Wisconsin government oversight officials are preparing to educate voters on new requirements at the polls before next year’s state elections bring the implementation of controversial voter ID laws.
The Wisconsin Government Accountability Board plans to promote public awareness leading up to the enacting of the voter ID law next year, according to GAB spokesperson Reid Magney.
The voter ID law was signed by Gov. Scott Walker last spring. It will require all Wisconsin voters to present a valid, current state-issued identification card to poll attendants to be able to vote in any election.
To avoid confusion, the GAB is running an awareness campaign to inform voters of the law changes and remind them to bring their IDs to vote next year.
“Beginning in January, we are launching a multimedia ad campaign,” Magney said. “We will have TV ads, radio spots, a text message program, print ads, transit ads and billboards around the state.”
According to a memorandum for the GAB’s meeting Tuesday, the theme of the campaign is “Bring It to the Ballot” to remind those with a valid ID that it will become necessary to vote. The GAB will also focus on teaching those without an ID how to acquire a free state-issued one.
The ads will be used to attract people back to the campaign’s website, www.bringit.wisconsin.gov, or get them to call (866) VOTE-WIS for more information, according to a statement from the GAB.
“The ads are only 15 and 30 seconds apiece,” Magney said. “They will direct people back to [bringit.wisconsin.gov], which lets them know if their ID is acceptable, and if it isn’t, how to get a free one.”
The statement said the GAB has hired advertising firm Knupp & Watson & Wallman to develop the campaign.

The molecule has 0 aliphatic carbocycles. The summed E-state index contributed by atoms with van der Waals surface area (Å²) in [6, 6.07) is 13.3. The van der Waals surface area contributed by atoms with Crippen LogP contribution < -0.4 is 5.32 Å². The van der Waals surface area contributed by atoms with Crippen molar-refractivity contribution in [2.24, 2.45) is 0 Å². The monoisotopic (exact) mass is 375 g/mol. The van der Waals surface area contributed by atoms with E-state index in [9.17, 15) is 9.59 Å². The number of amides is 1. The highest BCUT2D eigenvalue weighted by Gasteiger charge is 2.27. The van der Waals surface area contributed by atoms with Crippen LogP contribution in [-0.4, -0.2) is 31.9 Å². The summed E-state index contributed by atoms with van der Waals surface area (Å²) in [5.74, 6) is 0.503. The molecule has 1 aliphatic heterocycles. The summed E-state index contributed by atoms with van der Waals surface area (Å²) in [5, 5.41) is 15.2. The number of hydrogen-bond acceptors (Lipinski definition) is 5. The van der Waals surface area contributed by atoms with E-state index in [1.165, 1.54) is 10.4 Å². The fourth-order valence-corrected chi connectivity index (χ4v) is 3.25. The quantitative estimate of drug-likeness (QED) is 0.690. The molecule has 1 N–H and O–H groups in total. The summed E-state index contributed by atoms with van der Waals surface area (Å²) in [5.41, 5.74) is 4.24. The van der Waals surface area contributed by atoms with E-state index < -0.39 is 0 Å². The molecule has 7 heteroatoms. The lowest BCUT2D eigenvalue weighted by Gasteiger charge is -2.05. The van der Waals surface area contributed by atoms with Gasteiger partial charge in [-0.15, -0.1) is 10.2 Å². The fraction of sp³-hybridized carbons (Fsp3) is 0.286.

State funds will also be used to develop and run the campaign, but the GAB is making partnerships to help lower the associated costs.
“For our media buys (television and radio), we have used the State of Wisconsin’s contract with Wisconsin Broadcasters Association to secure 28 weeks of broadcast media placement, … guaranteeing that public service announcements run statewide during unsold periods throughout the day,” the statement said.
However, given short notice, not all timeslots may be available from the WBA, in which case it may cost the state up to $250,000 to purchase airtime at market rates, the statement said.
The Democratic Party of Wisconsin also plans to help educate voters, DPW spokesperson Graeme Zielinski said.
“We’ll be out in the community checking to see if folks have IDs [and] letting them know the steps they have to take if they don’t have IDs. We just think everyone should be able to vote,” he said.
Andrew Welhouse, spokesman for Senate Majority Leader Scott Fitzgerald, R-Juneau, also emphasized the importance of voting and of educating voters now before the law changes occur.
“There were a number of provisions, including financial resources, to educate people,” Welhouse said. “We should help people to comply with the law so everyone who can legally vote can do so.”